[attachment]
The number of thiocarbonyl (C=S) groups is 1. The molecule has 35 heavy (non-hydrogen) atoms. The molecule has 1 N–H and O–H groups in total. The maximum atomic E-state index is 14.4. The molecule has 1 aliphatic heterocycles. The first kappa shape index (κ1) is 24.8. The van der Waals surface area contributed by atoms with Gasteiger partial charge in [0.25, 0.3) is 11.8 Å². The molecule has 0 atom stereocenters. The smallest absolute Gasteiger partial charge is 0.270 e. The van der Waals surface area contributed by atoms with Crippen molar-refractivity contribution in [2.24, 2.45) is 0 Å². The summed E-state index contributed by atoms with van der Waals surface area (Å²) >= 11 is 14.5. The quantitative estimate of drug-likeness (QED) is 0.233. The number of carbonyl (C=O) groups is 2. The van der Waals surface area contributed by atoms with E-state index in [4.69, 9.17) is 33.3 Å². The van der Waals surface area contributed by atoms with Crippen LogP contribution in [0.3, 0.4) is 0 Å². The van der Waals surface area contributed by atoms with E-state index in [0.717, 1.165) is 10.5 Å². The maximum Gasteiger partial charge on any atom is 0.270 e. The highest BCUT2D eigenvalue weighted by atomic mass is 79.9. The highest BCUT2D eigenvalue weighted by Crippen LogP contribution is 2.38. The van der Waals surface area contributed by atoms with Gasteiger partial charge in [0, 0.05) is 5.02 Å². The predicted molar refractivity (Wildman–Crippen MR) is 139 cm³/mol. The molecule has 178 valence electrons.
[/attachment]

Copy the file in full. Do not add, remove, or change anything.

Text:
The number of thiocarbonyl (C=S) groups is 1. The molecule has 35 heavy (non-hydrogen) atoms. The molecule has 1 N–H and O–H groups in total. The maximum atomic E-state index is 14.4. The molecule has 1 aliphatic heterocycles. The first kappa shape index (κ1) is 24.8. The van der Waals surface area contributed by atoms with Gasteiger partial charge in [0.25, 0.3) is 11.8 Å². The molecule has 0 atom stereocenters. The smallest absolute Gasteiger partial charge is 0.270 e. The van der Waals surface area contributed by atoms with Crippen molar-refractivity contribution in [2.24, 2.45) is 0 Å². The summed E-state index contributed by atoms with van der Waals surface area (Å²) >= 11 is 14.5. The quantitative estimate of drug-likeness (QED) is 0.233. The number of carbonyl (C=O) groups is 2. The van der Waals surface area contributed by atoms with E-state index in [4.69, 9.17) is 33.3 Å². The van der Waals surface area contributed by atoms with Crippen LogP contribution in [0.3, 0.4) is 0 Å². The van der Waals surface area contributed by atoms with E-state index in [0.717, 1.165) is 10.5 Å². The maximum Gasteiger partial charge on any atom is 0.270 e. The highest BCUT2D eigenvalue weighted by atomic mass is 79.9. The highest BCUT2D eigenvalue weighted by Crippen LogP contribution is 2.38. The van der Waals surface area contributed by atoms with Gasteiger partial charge in [0, 0.05) is 5.02 Å². The predicted molar refractivity (Wildman–Crippen MR) is 139 cm³/mol. The molecule has 178 valence electrons.